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A 'potential' candidate? What Betsy Johnson still needs to qualify for the ballot and why that matters

In its apology, TEDxPortland called Johnson a "potential political candidate." As a non-affiliated candidate for governor, Johnson still needs voter signatures.

PORTLAND, Ore. — Oregon gubernatorial candidate Betsy Johnson has raised more than $3 million this year and has been openly campaigning for months — but because she's running as a non-affiliated candidate, she's not technically on the ballot just yet.

State-recognized parties nominate their candidates, but non-affiliated candidates need signatures and a petition to have their names printed on the general ballot. Candidates can also run as write-ins.

As a non-affiliated candidate, Johnson needs to collect thousands of signatures from registered Oregon voters.

Her unique status at this point in a Governor's race may have an impact on any ramifications from an event over Memorial Day weekend.

TEDxPortland apologized Saturday after adding a surprise talk with Betsy Johnson to its event lineup. The nonprofit called Johnson a "potential political candidate" in its apology, even though she was introduced before the interview as a candidate for Governor.

RELATED: Gun control debate stokes tension during Betsy Johnson's surprise appearance at TEDxPortland

Johnson is considered a gubernatorial candidate by the Oregon Secretary of State’s office, having filed a statement of purpose with her political action committee (PAC). All campaign finance rules currently apply to her as well.

However, Johnson still needs 23,744 signatures from registered Oregon voters to get on the ballot. That qualification process started two weeks ago, when Johnson's campaign filed for a prospective certificate to collect signatures.

A total of 23,744 signatures represents 1% of the votes cast in the most recent presidential election, a requirement dictated by the state.

Johnson’s campaign must turn in signatures and have at least 23,744 signatures verified by Oregon’s elections division within the SOS office by August 30 in order to qualify for the ballot.

“I think 24,000 signatures should not be a barrier. She’s talking as though she’s going to be a candidate, people are considering her as though she’s going to be qualified — she just has to do the actual formality of getting those signatures," said Len Bergstein, KGW political analyst.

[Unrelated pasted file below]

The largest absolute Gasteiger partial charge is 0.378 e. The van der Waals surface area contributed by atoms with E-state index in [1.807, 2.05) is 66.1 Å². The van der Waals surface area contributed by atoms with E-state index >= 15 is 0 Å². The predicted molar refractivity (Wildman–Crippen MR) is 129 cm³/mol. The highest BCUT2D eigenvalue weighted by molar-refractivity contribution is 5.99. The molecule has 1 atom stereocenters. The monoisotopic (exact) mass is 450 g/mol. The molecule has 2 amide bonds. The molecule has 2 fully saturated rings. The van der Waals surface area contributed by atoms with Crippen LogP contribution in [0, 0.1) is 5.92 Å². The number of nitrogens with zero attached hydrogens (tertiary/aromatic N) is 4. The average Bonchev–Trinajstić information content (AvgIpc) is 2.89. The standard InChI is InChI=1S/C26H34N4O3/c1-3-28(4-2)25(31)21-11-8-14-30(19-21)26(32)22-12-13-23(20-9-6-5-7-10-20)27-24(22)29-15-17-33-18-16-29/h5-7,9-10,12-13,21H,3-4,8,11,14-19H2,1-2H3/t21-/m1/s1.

Bergstein said he would be shocked if Johnson’s team had trouble collecting the required signatures and he expects Johnson’s campaign will use the results as a political motivator this summer.

“This is a way to show, 'I had to go for 24,000 but I got so many more' — this is going to be another validation point her campaign will use to show that people are just dying to have her in the race," he said. 

But the ambiguity in her current status may play a role.

"The fact that she is not fully qualified as a candidate may affect the outcome of the way people look at the TEDx conference flap," Bergstein said.

RELATED: Abortion jumps to center stage in race for Oregon governor

Federal laws say a nonprofit must give equal opportunity for all political candidates to speak if one is invited to talk at an event.

At TEDxPortland, some crowd members shouted for Johnson to address her record on gun control and felt frustrated by the political nature of the talk.

The Oregon Department of Justice said it received seven complaints referencing Johnson’s appearance at TEDxPortland, which it sent on to the IRS for review.

“I think it’s a legal fig leaf that will probably get everybody through any legal consequences of what happened this past weekend," Bergstein said.

He said Johnson’s path to the ballot — which includes avoiding contentious primary elections — is part of her campaign’s strategy.

“She’s chosen a different path because that’s part of the whole narrative — a part of her appeal or a part that people may be concerned about," he said. 

In reference to Johnson's beliefs and voting history on gun control, Johnson released an updated statement Wednesday that expanded on her previous comments.

The statement said, in part, that Johnson would support stronger backgrounds checks and raising the age limit to buy "certain firearms":

"I am a lifelong gun owner and supporter of the Second Amendment. That will never change. What has changed is not where I stand – but where I sit. As governor, my job is to represent the majority of Oregonians – and not just my personal views. I must practice what I preach in moving beyond partisan divides to find common ground for the common good.

"As governor, I will support and enforce stronger background checks for gun purchases and raising the age to purchase certain firearms from eighteen to twenty-one. These are both practical ideas to help keep guns away from people who could be a danger to themselves or others. But new gun laws alone are not enough. Oregon’s mental health system is the worst in the nation – I will lead to change that."

RELATED: Race for Oregon governor could shape up to be most expensive in state history, analysts say | Straight Talk

As of this week, Johnson's campaign was sitting on nearly $5.2 million in cash, according to campaign finance records. About $2.8 million was rolled over from last year, and she's spent nearly $3.3 million while raising a fresh $5.6 million within the last five months.

Johnson has received a significant amount, $1.75 million, from Nike co-founder Phil Knight, according to those same records from the Oregon Secretary of State's office.

By contrast, Democratic candidate Tina Kotek and Republican candidate Christine Drazan each have less than $120,000 left after the primaries, and neither campaign has matched Johnson's total raised. 

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